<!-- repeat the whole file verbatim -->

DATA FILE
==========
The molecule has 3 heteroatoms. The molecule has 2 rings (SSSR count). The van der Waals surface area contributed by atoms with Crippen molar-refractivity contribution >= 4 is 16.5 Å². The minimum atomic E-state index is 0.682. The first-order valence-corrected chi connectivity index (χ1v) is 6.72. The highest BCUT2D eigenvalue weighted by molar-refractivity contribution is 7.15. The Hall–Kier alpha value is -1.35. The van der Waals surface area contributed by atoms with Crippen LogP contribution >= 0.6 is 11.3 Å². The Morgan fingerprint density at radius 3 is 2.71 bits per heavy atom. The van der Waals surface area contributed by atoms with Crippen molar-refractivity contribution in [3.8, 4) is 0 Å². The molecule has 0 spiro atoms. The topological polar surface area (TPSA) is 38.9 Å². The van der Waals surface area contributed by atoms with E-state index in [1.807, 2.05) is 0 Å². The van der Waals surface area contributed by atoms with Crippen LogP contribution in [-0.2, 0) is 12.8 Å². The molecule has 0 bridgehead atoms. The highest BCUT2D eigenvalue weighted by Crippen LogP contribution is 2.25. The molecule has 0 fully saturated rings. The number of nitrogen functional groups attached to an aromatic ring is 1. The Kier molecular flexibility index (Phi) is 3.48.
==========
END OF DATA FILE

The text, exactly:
The molecule has 3 heteroatoms. The molecule has 2 rings (SSSR count). The van der Waals surface area contributed by atoms with Crippen molar-refractivity contribution >= 4 is 16.5 Å². The minimum atomic E-state index is 0.682. The first-order valence-corrected chi connectivity index (χ1v) is 6.72. The highest BCUT2D eigenvalue weighted by molar-refractivity contribution is 7.15. The Hall–Kier alpha value is -1.35. The van der Waals surface area contributed by atoms with Crippen LogP contribution >= 0.6 is 11.3 Å². The Morgan fingerprint density at radius 3 is 2.71 bits per heavy atom. The van der Waals surface area contributed by atoms with Crippen molar-refractivity contribution in [3.8, 4) is 0 Å². The molecule has 0 spiro atoms. The topological polar surface area (TPSA) is 38.9 Å². The van der Waals surface area contributed by atoms with E-state index in [1.807, 2.05) is 0 Å². The van der Waals surface area contributed by atoms with Crippen LogP contribution in [-0.2, 0) is 12.8 Å². The molecule has 0 bridgehead atoms. The highest BCUT2D eigenvalue weighted by Crippen LogP contribution is 2.25. The molecule has 0 fully saturated rings. The number of nitrogen functional groups attached to an aromatic ring is 1. The Kier molecular flexibility index (Phi) is 3.48.